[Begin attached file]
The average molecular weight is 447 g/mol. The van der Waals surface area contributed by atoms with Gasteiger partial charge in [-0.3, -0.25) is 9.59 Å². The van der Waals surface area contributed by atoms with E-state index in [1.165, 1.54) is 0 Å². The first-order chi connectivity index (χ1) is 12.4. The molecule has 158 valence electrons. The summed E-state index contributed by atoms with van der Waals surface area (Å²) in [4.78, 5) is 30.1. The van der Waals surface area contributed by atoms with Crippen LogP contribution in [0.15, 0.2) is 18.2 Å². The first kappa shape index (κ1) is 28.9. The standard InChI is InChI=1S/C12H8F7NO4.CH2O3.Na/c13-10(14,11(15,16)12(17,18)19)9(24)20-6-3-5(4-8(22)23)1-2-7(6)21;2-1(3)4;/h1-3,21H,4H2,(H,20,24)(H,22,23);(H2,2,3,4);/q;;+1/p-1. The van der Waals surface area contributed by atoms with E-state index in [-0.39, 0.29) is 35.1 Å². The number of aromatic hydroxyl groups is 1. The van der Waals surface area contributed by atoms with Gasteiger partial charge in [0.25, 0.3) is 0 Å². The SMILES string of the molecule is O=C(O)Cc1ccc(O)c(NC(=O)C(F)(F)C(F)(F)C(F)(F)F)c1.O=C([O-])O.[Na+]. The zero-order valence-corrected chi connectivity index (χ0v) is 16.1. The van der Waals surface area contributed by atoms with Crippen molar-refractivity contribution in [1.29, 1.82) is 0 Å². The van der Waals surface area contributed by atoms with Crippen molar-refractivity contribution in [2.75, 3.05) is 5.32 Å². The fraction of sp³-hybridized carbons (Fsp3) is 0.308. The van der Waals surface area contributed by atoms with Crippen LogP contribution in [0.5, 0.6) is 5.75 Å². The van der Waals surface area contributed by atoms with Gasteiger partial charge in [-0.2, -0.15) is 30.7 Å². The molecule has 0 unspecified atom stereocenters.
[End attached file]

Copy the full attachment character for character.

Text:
The average molecular weight is 447 g/mol. The van der Waals surface area contributed by atoms with Gasteiger partial charge in [-0.3, -0.25) is 9.59 Å². The van der Waals surface area contributed by atoms with E-state index in [1.165, 1.54) is 0 Å². The first-order chi connectivity index (χ1) is 12.4. The molecule has 158 valence electrons. The summed E-state index contributed by atoms with van der Waals surface area (Å²) in [4.78, 5) is 30.1. The van der Waals surface area contributed by atoms with Crippen LogP contribution in [0.15, 0.2) is 18.2 Å². The first kappa shape index (κ1) is 28.9. The standard InChI is InChI=1S/C12H8F7NO4.CH2O3.Na/c13-10(14,11(15,16)12(17,18)19)9(24)20-6-3-5(4-8(22)23)1-2-7(6)21;2-1(3)4;/h1-3,21H,4H2,(H,20,24)(H,22,23);(H2,2,3,4);/q;;+1/p-1. The van der Waals surface area contributed by atoms with E-state index in [-0.39, 0.29) is 35.1 Å². The number of aromatic hydroxyl groups is 1. The van der Waals surface area contributed by atoms with Gasteiger partial charge in [0.25, 0.3) is 0 Å². The SMILES string of the molecule is O=C(O)Cc1ccc(O)c(NC(=O)C(F)(F)C(F)(F)C(F)(F)F)c1.O=C([O-])O.[Na+]. The zero-order valence-corrected chi connectivity index (χ0v) is 16.1. The van der Waals surface area contributed by atoms with Crippen molar-refractivity contribution in [1.29, 1.82) is 0 Å². The van der Waals surface area contributed by atoms with Crippen molar-refractivity contribution in [2.75, 3.05) is 5.32 Å². The fraction of sp³-hybridized carbons (Fsp3) is 0.308. The van der Waals surface area contributed by atoms with Crippen LogP contribution in [0.5, 0.6) is 5.75 Å². The van der Waals surface area contributed by atoms with Gasteiger partial charge in [-0.2, -0.15) is 30.7 Å². The molecule has 0 unspecified atom stereocenters.